A 45-year-old comes to the emergency department because of abdominal pain for the last few months. She has been belching and hiccuping, and she has lost 20 pounds.
A 45-year-old comes to the emergency department, where a CT scan shows a large mass in her stomach. There also are enlarged lymph nodes nearby and far away, and the wall of her abdomen is studded with smaller tumors.
A 45-year-old comes to the emergency department and is told she needs to be admitted to the hospital to work this up. It’s likely cancer, she is told, but the only way to confirm the diagnosis is with a biopsy. They do a procedure in which they insert a camera through her mouth and down her esophagus, and they take a sample of the large mass in her stomach. It is cancer – and it’s widely metastatic.
The resident on her team sends me a text. She wants to know: “What do you do in cases like this?”
Except she is not asking for my advice on medical management. The same day the patient is told it’s cancer, she has a confession. She has no insurance.
I read the text, then turn to the oncology case manager sitting next to me. We talk it through and the answer is as I suspected.
“She can be seen in the county clinic,” I text back, and give the name of an oncologist there. “Or, she can apply for emergency Medi-Cal to follow up at our hospital. But that process can take over a month to get approval.”
Except the case manager looks into it further. Actually, she does not qualify for emergency Medi-Cal because she invoked it earlier that year when she had an infection.
When it’s an emergency, hospitals tend to handle this kind of situation well. I’ve seen hospitals absorb the costs of major medical interventions when a person is acutely ill. They call it a charity case, and they cover all the costs of acute illness and treatment when the patient cannot.
But what this person needs is different. The treatment she needs is not emergent. What she needs is a regular oncologist who can give chemotherapy, monitor for side effects, check her blood counts, get regular scans to monitor the disease, and have conversations with her to navigate the bigger questions. What she needs is an ongoing relationship.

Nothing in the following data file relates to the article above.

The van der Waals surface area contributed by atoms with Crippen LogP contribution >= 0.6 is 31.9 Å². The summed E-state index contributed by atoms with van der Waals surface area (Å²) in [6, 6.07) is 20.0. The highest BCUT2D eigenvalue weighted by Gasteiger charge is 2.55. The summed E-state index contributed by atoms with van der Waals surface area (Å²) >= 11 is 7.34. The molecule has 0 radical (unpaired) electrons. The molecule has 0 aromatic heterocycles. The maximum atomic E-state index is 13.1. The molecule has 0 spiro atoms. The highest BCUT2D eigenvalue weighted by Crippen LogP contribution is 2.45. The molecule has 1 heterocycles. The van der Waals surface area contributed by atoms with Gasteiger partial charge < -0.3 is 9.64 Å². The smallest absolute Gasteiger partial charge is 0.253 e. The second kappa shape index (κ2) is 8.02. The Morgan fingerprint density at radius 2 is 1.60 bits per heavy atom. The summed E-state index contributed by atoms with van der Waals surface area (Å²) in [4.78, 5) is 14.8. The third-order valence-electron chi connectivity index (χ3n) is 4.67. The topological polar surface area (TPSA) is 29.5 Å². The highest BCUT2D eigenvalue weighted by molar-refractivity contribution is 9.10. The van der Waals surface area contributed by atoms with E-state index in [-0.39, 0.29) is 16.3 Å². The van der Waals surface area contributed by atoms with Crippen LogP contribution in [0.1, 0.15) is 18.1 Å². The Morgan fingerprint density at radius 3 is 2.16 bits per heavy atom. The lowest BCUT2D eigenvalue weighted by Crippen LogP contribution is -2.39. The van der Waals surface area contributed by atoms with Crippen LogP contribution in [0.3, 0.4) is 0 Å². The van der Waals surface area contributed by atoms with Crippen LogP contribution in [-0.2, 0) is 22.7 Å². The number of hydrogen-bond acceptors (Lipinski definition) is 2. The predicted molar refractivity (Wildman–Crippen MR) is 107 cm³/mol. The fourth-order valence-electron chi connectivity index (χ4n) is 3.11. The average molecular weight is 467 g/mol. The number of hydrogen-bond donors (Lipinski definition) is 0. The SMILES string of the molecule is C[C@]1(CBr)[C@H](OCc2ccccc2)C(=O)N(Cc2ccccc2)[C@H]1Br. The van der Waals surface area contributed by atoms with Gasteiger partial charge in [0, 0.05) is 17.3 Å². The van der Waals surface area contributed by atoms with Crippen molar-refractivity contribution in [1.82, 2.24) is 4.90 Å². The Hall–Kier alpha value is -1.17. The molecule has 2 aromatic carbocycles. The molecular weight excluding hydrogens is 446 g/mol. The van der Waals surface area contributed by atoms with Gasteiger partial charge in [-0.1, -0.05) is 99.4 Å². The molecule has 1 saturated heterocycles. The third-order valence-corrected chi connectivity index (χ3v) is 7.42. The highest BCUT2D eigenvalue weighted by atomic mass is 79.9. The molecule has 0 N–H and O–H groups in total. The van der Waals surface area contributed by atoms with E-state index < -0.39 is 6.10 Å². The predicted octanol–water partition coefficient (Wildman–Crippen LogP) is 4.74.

That is harder for a hospital to absorb.
I think back to a year ago, when I was volunteering at the free clinic. A 77-year-old man came in complaining of increased urinary frequency. I did a rectal exam, and I felt it: a large, irregular prostate mass. I thought of all I would normally do, down the algorithm of treatment – I’d order a PSA blood test, arrange for him to have a biopsy, likely get a CT scan, then get him back in the clinic to start treatment. But there, I could not do any of that. There, I was lucky when I could get someone a $4 medication. There, all I could do was hand him the truth. “I am concerned you have prostate cancer,” I said.
I remember how he began crying tears of joy. “God bless you,” he said, grabbing my hand. God bless me? For what? For handing him a problem but no solution? For sharing a suspicion of a diagnosis that could kill him but being unable to intervene? Is it really better knowing?
I deliver a lot of bad news in oncology, but I usually get to blame the disease. The cancer is aggressive. The cancer is causing your pain.
What I hate perhaps even more is the other type of bad news: having our hands tied by a system I disagree with – and yet am somehow part of. We can offer X, but not Y. You can be seen in this clinic, but not in that one. This treatment is covered, but that part would be out of pocket. Negotiating what is absolutely necessary and what is preferred.
A 45-year-old comes to the emergency department with abdominal pain. She is told she has metastatic cancer that will take her life in less than 6 months without treatment. She has many questions for me, the inpatient oncology fellow. But they are not about the disease, the prognosis, or the treatment. They are all about insurance options, reimbursement, and cost.
Like everyone with a new devastating diagnosis, she is weighing her options. Except her decisions are weighted with the fear of bankruptcy; her calculus trying to compute the cost of her life.
“I wish things were different,” I say.
Minor details of this story were altered to protect privacy.
Dr. Yurkiewicz is a fellow in hematology and oncology at Stanford (Calif.) University. Follow her on Twitter @ilanayurkiewicz.